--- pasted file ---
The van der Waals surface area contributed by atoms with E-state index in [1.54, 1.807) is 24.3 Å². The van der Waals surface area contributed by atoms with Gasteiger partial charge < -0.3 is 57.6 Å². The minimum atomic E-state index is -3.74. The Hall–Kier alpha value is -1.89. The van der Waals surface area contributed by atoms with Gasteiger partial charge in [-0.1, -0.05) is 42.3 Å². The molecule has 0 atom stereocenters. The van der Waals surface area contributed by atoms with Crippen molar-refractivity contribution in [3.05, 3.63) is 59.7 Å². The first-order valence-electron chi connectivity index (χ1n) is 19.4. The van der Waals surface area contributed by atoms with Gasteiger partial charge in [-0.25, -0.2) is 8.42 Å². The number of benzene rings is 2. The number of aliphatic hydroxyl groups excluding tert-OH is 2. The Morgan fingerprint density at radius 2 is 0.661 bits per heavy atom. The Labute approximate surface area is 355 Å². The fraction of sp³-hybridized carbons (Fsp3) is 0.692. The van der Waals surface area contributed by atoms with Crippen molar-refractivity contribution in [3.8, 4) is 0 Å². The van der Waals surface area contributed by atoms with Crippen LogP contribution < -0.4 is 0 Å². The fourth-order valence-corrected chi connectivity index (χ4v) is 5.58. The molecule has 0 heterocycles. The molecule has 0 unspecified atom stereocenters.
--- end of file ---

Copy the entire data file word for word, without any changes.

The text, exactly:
The van der Waals surface area contributed by atoms with E-state index in [1.54, 1.807) is 24.3 Å². The van der Waals surface area contributed by atoms with Gasteiger partial charge < -0.3 is 57.6 Å². The minimum atomic E-state index is -3.74. The Hall–Kier alpha value is -1.89. The van der Waals surface area contributed by atoms with Gasteiger partial charge in [-0.1, -0.05) is 42.3 Å². The molecule has 0 atom stereocenters. The van der Waals surface area contributed by atoms with Crippen molar-refractivity contribution in [3.05, 3.63) is 59.7 Å². The first-order valence-electron chi connectivity index (χ1n) is 19.4. The van der Waals surface area contributed by atoms with Gasteiger partial charge in [-0.25, -0.2) is 8.42 Å². The number of benzene rings is 2. The number of aliphatic hydroxyl groups excluding tert-OH is 2. The Morgan fingerprint density at radius 2 is 0.661 bits per heavy atom. The Labute approximate surface area is 355 Å². The fraction of sp³-hybridized carbons (Fsp3) is 0.692. The van der Waals surface area contributed by atoms with Crippen molar-refractivity contribution in [3.8, 4) is 0 Å². The van der Waals surface area contributed by atoms with Crippen LogP contribution < -0.4 is 0 Å². The fourth-order valence-corrected chi connectivity index (χ4v) is 5.58. The molecule has 0 heterocycles. The molecule has 0 unspecified atom stereocenters.